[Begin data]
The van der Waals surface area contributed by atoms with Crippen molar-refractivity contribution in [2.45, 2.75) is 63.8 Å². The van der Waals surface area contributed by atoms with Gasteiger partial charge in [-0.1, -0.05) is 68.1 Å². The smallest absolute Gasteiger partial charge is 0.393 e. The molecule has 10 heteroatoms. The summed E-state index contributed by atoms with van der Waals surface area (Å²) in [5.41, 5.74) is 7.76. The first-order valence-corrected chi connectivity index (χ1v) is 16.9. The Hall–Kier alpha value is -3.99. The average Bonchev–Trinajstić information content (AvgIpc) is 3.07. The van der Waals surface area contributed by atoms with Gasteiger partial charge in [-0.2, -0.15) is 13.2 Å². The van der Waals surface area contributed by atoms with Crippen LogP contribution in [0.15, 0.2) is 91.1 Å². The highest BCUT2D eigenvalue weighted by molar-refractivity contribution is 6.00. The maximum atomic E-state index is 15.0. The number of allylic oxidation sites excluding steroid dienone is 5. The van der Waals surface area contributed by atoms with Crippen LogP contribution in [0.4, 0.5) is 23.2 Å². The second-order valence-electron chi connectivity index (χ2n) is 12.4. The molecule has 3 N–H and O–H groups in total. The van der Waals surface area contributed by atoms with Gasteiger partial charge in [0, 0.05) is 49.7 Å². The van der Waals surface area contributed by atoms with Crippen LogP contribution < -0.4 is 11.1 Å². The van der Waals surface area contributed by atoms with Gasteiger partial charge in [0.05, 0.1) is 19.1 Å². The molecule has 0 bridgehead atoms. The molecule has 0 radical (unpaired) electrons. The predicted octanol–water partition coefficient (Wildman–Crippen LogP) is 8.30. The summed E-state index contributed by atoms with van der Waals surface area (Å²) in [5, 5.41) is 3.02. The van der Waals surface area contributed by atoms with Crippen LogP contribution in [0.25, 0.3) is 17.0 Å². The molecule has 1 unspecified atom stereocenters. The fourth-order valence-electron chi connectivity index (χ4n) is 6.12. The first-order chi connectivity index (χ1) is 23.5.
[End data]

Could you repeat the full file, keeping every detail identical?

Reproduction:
The van der Waals surface area contributed by atoms with Crippen molar-refractivity contribution in [2.45, 2.75) is 63.8 Å². The van der Waals surface area contributed by atoms with Gasteiger partial charge in [-0.1, -0.05) is 68.1 Å². The smallest absolute Gasteiger partial charge is 0.393 e. The molecule has 10 heteroatoms. The summed E-state index contributed by atoms with van der Waals surface area (Å²) in [5.41, 5.74) is 7.76. The first-order valence-corrected chi connectivity index (χ1v) is 16.9. The Hall–Kier alpha value is -3.99. The average Bonchev–Trinajstić information content (AvgIpc) is 3.07. The van der Waals surface area contributed by atoms with Gasteiger partial charge in [-0.2, -0.15) is 13.2 Å². The van der Waals surface area contributed by atoms with Crippen LogP contribution in [0.15, 0.2) is 91.1 Å². The highest BCUT2D eigenvalue weighted by molar-refractivity contribution is 6.00. The maximum atomic E-state index is 15.0. The number of allylic oxidation sites excluding steroid dienone is 5. The van der Waals surface area contributed by atoms with Crippen LogP contribution in [0.4, 0.5) is 23.2 Å². The second-order valence-electron chi connectivity index (χ2n) is 12.4. The molecule has 3 N–H and O–H groups in total. The van der Waals surface area contributed by atoms with Gasteiger partial charge in [0, 0.05) is 49.7 Å². The van der Waals surface area contributed by atoms with Crippen LogP contribution < -0.4 is 11.1 Å². The van der Waals surface area contributed by atoms with Gasteiger partial charge in [0.05, 0.1) is 19.1 Å². The molecule has 0 bridgehead atoms. The molecule has 0 radical (unpaired) electrons. The predicted octanol–water partition coefficient (Wildman–Crippen LogP) is 8.30. The summed E-state index contributed by atoms with van der Waals surface area (Å²) in [5, 5.41) is 3.02. The van der Waals surface area contributed by atoms with Crippen LogP contribution in [0.25, 0.3) is 17.0 Å². The molecule has 1 unspecified atom stereocenters. The fourth-order valence-electron chi connectivity index (χ4n) is 6.12. The first-order chi connectivity index (χ1) is 23.5.